The Historical Intelligence Collection is basically a treasure trove of anything to do with the intelligence profession. We have more than 25,000 books and press clippings in the collection. The oldest item is a book on cryptography bound in vellum and published primarily in Latin in 1606!

With all that information, it should come as no surprise then that we also have full-time librarians who work at CIA. They’re in high demand, and it’s not unusual for them to be recruited by other Agency offices because of their exceptional research abilities and training in information science.

When most people think of CIA and the officers who help keep our country safe, a librarian is probably not what comes to mind. We think some heroes wear cardigans.

~ Molly

Apr 03, 2019 Women in Intel: Elizabeth Sudmeier

From Typist to Ops Officer

“She was a real pistol… The fact that she accomplished so much is incredible given the general antagonism to women functioning as ops officers. This was a general view among male ops officers… Liz certainly paved the way for female ops officers.”

 ~ Friend and colleague of Elizabeth Sudmeier


Elizabeth SudmeierElizabeth Sudmeier was a pioneer in breaking down gender barriers at CIA. As a founding member of the Agency, Elizabeth, like many women at that time, began her career as a typist. Yet, despite the resistance of Agency senior managers and supervisors, Elizabeth did what few women were able to do.

Elizabeth worked as a field operations officer, serving overseas in places like the Middle East and South Asia for almost nine years, and helped usher in a new era of woman’s equality at the Agency.

Because of her historic contributions, Elizabeth was selected as one of the 2013 CIA Trailblazers, those “whose leadership, achievements, and dedication to mission had a significant and lasting impact on the Agency's history.”


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Apr 01, 2019 The Art of Simple Sabotage

The rascally spies of OSS knew a thing or two about mischief making, especially when it came to undermining America’s enemies in World War II. One of their more imaginative ideas was to train everyday citizens in the art of simple sabotage.

Thus, the “Simple Sabotage Field Manual” was born: [PDF 2.5 MB].

This previously classified booklet describes ways to train normal people to be purposely annoying telephone operators, dysfunctional train conductors, befuddling middle managers, blundering factory workers, unruly movie theater patrons, and so on.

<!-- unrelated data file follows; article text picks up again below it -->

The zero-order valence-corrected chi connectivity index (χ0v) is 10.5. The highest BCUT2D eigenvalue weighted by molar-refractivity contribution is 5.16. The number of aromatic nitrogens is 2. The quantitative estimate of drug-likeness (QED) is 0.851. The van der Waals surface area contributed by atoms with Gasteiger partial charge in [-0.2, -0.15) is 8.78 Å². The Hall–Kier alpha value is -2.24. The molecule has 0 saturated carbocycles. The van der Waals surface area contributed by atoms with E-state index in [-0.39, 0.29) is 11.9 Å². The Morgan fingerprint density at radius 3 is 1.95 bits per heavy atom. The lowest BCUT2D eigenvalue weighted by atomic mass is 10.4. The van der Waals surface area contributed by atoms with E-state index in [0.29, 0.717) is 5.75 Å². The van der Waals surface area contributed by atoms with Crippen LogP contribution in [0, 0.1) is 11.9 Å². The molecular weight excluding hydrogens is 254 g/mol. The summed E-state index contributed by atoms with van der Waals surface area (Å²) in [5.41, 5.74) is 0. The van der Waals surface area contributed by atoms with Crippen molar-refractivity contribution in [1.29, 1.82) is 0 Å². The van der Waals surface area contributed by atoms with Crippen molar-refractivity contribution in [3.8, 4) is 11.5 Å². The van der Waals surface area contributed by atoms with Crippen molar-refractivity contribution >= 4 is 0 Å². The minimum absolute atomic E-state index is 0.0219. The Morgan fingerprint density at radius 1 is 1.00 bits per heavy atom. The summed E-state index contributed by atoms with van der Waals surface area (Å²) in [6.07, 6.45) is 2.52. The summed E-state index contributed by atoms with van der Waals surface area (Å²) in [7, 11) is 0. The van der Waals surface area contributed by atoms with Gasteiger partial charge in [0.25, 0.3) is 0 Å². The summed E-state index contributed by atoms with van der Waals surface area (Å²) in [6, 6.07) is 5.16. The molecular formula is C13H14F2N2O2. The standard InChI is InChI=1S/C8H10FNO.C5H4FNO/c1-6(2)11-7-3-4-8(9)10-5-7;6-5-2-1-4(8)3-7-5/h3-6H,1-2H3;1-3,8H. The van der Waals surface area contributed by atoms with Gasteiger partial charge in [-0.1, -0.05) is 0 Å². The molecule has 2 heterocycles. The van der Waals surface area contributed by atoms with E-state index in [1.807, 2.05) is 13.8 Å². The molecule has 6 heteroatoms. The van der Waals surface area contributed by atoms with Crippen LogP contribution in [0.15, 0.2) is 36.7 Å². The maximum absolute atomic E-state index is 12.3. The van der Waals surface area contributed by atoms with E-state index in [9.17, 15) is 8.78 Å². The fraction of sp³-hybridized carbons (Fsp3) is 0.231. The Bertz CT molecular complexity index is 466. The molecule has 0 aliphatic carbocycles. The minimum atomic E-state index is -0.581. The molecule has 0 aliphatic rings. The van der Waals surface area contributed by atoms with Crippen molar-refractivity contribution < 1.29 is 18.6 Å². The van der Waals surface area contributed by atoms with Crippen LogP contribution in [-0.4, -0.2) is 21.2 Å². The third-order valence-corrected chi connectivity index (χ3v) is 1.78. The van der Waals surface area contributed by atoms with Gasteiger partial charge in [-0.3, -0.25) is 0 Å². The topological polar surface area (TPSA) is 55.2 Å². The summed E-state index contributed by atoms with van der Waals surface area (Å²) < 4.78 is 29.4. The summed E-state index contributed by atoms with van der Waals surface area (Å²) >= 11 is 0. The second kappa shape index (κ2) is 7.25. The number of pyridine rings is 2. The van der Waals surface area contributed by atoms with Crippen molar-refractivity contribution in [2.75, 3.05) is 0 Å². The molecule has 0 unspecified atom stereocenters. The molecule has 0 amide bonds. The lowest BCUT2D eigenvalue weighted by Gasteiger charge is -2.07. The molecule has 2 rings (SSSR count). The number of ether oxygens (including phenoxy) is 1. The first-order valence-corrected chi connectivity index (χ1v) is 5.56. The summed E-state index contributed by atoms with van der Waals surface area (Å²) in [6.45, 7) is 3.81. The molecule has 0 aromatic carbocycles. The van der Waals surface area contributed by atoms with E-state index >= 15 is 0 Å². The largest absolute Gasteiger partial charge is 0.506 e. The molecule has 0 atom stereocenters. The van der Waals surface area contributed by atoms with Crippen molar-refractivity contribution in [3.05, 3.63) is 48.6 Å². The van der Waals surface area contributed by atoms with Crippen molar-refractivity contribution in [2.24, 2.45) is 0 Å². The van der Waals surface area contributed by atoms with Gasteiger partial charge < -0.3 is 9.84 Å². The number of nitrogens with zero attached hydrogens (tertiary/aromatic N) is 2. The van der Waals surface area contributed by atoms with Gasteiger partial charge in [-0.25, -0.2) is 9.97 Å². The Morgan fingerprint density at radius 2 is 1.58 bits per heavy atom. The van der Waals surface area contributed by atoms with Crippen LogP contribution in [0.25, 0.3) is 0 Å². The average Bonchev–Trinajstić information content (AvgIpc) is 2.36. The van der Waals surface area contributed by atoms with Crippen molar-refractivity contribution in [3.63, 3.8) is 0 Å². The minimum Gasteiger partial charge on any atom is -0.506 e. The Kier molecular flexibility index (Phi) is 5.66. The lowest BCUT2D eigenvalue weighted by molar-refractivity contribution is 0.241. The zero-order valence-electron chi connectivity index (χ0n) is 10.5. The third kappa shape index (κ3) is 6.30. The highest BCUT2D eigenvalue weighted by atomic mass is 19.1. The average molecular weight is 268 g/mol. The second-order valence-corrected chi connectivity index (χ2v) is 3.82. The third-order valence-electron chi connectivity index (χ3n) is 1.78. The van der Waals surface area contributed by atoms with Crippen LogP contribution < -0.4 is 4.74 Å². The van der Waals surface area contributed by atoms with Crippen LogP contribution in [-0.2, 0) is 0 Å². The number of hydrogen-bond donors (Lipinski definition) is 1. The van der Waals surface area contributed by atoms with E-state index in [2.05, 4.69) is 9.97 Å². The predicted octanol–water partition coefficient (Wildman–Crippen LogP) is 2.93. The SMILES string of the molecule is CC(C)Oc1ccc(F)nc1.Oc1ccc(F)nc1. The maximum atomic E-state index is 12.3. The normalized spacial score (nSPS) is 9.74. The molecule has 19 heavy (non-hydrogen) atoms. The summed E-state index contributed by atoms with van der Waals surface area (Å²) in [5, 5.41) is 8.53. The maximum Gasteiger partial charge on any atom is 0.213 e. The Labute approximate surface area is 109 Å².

In other words, teaching people to do their jobs badly.

OSS Director William “Wild Bill” Donovan had select parts of the manual declassified and disseminated to citizens of enemy states through pamphlets, targeted radio broadcasts, and in person.

While the guidebook does contain ideas for serious, hardcore sabotage you’d expect during wartime, there are many timeless (and dare we say all-too-familiar) tactics that could drive even the most sane person batty.

Here’s a list of five particularly timeless tips from the “Simple Sabotage Field Manual”:

  1. Telephone: At the office, hotel, or local telephone switchboards, delay putting calls through, give out wrong numbers, cut people off “accidentally,” or forget to disconnect them so that the line cannot be used again.
  2. Movie Theater Patrons: To ruin everyone’s time at the movies (without a cell phone, that is) bring in a paper bag filled with two or three dozen large moths. Open the bag and set it in an empty section of the theater. “The moths will fly out and climb into the projector beam, so that the film will be obscured by fluttering shadows.”
  3. Managers and Supervisors: To lower morale and production,  think of the worst boss you’ve had and act like that. Be pleasant to inefficient workers; give them undeserved promotions. Discriminate against efficient workers; complain unjustly about their work. When possible, refer all matters to committees for "further study and consideration." Attempt to make the committees as large and bureaucratic as possible.
  4. Employees: Be forgetful. Clumsy. Work slowly. Think of ways to increase the number of movements needed to do your job: use a light hammer instead of a heavy one; try to make a small wrench do instead of a big one.
  5. Transportation: Make train or air travel as inconvenient as possible. One particularly effective trick: issue two tickets for the same seat on a train in order to set up an “interesting” argument.
Mar 26, 2019 Women in Intel: Betty Ann Lussier

The Intrepid Woman

“After months of interviewing, conniving, scheming, here I was on the threshold of departure for the war. Was I frightened? After my hazardous childhood on the farm, dealing with runaway mule teams, overturned wagons, raging bulls, and machinery that collapsed on top of my body, no, I was not frightened, but yes, I was curious, elated, and open to a new adventure.”